One of the most important considerations when planning the winery was what kind of grapes should we grow? After careful deliberation, we chose to raise Chambourcin,Vidal Blanc, Traminette, and Norton grapes. These particular grapes were chosen based on their hardiness and their proven ability to produce in our climate here in Dorchester County.
Although not much is known about the birth of the aromatic Chambourcin, we do know that it was introduced to the public by Joannes Seyve in 1963, in the Loire Valley. It is a French-American hybrid which produces a blue-black fruit after a long growing season. Chambourcin vines have many assets that make it more resistant to disease, such as cold weather hardiness and loose bunches. This versatile fruit lends itself to medium- to full-bodied complex wines, softer than Cabernet and Merlot, but spicy like Shiraz. It imparts flavors such as raspberry, cloves, cherry, plum and tobacco, and is nicely complemented by dark chocolate. It is widely grown in the Loire Valley, France, and Queensland, Australia, and is quickly gaining popularity in the mid-Atlantic region of the United States.
Lazy Day Rose, our premier estate wine, is made exclusively from Chambourcin grapes grown at the Layton’s Chance vineyard in Vienna, MD.
Better known as Vidal, for its breeder Jean Louis Vidal, this French-hybrid was born of Ugni blanc (Trebbiano) and Seibel grapes in the 1930s. As a highly productive grape, it is widely grown in Canada and the eastern United States. The robustness of the vine allows Vidal to survive in cooler climates, although it prefers (like many of us) a more moderate winter. Its adaptable characteristics make it suitable for many types of wine, including off-dry Germanic style wines, sparkling cuvées, and simple table wines. Canadian wine makers even use it for Ice Wine, which is made from grapes harvested and pressed while still frozen.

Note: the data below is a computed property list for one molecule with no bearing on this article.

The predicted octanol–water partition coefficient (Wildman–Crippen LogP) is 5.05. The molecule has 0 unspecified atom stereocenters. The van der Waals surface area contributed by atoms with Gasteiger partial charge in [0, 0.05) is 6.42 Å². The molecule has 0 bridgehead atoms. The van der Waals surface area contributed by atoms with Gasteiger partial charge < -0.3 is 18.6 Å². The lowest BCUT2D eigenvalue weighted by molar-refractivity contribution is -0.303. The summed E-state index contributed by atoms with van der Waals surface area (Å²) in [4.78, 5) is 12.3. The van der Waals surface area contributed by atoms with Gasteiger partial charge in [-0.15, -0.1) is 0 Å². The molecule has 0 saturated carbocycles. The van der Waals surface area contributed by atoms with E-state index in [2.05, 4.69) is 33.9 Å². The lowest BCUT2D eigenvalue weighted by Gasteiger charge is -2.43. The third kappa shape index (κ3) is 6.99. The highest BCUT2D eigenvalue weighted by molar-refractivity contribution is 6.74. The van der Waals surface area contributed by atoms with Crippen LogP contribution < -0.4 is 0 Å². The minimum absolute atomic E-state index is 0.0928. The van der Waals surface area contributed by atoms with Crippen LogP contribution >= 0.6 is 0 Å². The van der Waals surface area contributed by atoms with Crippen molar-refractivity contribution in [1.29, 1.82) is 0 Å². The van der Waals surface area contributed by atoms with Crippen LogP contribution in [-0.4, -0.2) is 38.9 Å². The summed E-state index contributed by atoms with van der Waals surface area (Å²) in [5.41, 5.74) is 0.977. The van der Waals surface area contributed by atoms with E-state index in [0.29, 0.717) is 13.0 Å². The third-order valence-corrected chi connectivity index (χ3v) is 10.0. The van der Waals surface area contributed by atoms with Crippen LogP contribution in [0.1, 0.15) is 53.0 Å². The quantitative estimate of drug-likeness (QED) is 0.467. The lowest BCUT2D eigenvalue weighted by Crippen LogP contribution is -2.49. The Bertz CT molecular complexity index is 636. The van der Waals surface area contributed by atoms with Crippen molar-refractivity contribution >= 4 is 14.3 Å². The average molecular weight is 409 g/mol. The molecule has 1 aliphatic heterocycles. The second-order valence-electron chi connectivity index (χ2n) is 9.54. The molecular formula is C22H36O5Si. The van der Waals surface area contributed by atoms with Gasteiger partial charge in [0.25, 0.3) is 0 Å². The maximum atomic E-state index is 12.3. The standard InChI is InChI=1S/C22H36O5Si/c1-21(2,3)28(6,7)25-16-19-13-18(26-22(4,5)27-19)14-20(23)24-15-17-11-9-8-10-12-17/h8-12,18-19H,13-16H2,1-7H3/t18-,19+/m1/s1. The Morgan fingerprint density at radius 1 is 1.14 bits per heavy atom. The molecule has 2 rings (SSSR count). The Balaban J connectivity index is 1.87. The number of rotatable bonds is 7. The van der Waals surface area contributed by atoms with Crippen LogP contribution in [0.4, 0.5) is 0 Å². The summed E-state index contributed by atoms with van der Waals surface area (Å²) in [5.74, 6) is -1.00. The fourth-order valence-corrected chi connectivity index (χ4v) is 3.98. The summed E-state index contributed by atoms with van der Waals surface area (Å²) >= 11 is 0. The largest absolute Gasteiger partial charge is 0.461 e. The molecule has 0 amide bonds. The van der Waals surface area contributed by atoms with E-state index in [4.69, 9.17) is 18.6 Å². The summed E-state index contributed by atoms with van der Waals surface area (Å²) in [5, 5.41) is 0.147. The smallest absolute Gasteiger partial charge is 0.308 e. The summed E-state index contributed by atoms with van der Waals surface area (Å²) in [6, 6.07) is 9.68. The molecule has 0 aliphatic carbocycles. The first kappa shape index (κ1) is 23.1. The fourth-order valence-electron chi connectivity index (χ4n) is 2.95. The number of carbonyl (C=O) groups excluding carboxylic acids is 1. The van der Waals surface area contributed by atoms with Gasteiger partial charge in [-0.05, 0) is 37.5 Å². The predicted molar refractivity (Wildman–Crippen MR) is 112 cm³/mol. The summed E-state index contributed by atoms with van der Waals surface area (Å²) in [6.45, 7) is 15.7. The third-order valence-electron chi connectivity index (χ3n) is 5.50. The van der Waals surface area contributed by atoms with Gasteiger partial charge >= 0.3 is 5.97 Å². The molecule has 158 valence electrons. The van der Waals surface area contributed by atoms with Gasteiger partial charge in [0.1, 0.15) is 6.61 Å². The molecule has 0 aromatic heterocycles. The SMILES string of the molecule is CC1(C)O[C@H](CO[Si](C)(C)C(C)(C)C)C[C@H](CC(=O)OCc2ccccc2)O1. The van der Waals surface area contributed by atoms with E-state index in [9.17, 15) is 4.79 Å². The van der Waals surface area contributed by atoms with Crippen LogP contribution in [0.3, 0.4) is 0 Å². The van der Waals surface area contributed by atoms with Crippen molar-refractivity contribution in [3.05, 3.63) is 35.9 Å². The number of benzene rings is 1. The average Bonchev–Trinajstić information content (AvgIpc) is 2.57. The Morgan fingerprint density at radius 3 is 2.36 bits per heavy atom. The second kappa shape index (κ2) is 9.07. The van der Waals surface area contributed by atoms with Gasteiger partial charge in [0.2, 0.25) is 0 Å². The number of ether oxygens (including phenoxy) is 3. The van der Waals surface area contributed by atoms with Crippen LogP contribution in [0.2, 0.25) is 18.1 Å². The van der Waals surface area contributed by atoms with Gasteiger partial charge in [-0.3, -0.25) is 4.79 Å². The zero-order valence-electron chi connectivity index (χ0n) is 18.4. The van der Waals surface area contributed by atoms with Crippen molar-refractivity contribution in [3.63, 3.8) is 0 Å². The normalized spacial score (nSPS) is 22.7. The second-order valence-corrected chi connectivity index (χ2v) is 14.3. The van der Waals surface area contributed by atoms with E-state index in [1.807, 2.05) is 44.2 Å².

Vidal grows in long, loose clusters (see picture). They ripen slowly and steadily, to produce clean, citrus flavored wines. The fruity flavors range from grapefruit and lemon to melons and pears.
If you are familiar with German wines, you may recognize a familiar flavor in a glass of our Traminette white wine. Both the name and the vine are offspring of the Gewürztraminer grape variant (itself a variant of Traminer). The vines produce large, loose clusters of light green grapes which ripen mid-season for a well-balanced, textured wine.
Traminette, the offspring hybrid which we grow here in Vienna, is sturdier and more cold-hardy than its more renowned parent. And yet, it exhibits many of the unique qualities-floral aroma, spicy flavor, and residual sweetness-for which Gewürztraminer is famous. These wines have a delightfully light and crisp expression, very similar to Germany’s most popular viticultural export, the Riesling.
Norton grapes are the oldest cultivated American variety known to exist. Originally grown by Dr. D.N. Norton of Richmond, Virginia, it’s origins are somewhat steeped in mystery with some believing it to be derived from an extinct varietal of grape called Bland but others disputing that all together. Regardless of it’s beginnings however, the Norton is now incredibly popular with vinters due to it being highly adaptable to growing conditions, especially here in the Mid-Atlantic states, and the fact that it is durable, hearty and nearly immune to disease. The largest single planting of Norton, 69 acres, is only one state over in Middleburg, Virginia.
Norton wine production was wildly popular in Missouri in the late 1800s but then was nearly eradicated by Prohibition as people pulled up their vines and replaced them with Concord grapes for use in jams and juice. Norton grapes are actually quite similar to Concord in that they are intensely ‘grapy’ in flavor just slightly less sweet. It is widely accepted that Norton grapes work well in dry red wines and wines that are barrel aged.